"Rich, evocative, highly original piece of fiction. It gilds contemporary American literature with real, not synthetic, gold."—Anthony Burgess"Need I insist that the only enemy of the mature marriage is monogamy? That anything less than sexual multiplicity . . . is naive? That our sexual selves are merely idylers in a vast wood?" Thus the central theme of John Hawkes's widely acclaimed novel The Blood Oranges is boldly asserted by its narrator, Cyril, the archetypal multisexualist. Likening himself to a white bull on Love's tapestry, he pursues his romantic vision in a primitive Mediterranean landscape. There two couples—Cyril and Fiona, Hugh and Catherine—mingle their loves in an "lllyria" that brings to mind the equally timeless countryside of Shakespeare's Twelfth Night.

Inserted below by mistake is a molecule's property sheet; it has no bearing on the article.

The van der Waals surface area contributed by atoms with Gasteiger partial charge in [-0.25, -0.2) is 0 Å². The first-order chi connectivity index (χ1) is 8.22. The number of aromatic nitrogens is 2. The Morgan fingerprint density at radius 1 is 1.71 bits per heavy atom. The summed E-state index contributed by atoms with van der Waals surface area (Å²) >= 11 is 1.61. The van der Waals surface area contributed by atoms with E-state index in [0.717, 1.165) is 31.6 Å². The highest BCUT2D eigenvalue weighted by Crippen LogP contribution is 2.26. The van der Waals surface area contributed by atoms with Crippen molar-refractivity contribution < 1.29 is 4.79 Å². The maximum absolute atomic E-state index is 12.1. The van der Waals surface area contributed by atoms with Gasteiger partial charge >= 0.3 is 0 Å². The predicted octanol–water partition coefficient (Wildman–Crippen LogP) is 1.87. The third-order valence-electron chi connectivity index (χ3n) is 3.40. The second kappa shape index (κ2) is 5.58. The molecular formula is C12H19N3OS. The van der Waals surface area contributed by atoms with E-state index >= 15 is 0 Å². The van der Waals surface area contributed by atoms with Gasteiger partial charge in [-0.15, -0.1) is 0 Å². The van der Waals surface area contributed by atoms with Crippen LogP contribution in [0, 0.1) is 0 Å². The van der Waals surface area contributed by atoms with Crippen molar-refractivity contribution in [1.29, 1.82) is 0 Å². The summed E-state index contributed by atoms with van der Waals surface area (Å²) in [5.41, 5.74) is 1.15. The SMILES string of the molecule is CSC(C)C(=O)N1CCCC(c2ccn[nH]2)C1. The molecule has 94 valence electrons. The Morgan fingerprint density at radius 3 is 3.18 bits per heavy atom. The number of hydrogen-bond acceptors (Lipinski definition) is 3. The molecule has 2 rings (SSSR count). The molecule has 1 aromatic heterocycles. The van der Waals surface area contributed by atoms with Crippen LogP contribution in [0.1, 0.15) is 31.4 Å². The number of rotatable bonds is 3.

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It is another one of our murmurous nonsequential afternoons in Ilyria"" — murmurous beneath the cypresses or the fig trees or close to the ""throbbing seaweed."" In Ilyria, pagan, mythic, Mediterranean Ilyria, Cyril, the ""white bull,"" or the ""sex aesthetician"" commemorates his middle-ag...Sep 15 1971 | Read Full Review of The Blood Oranges: A Novel
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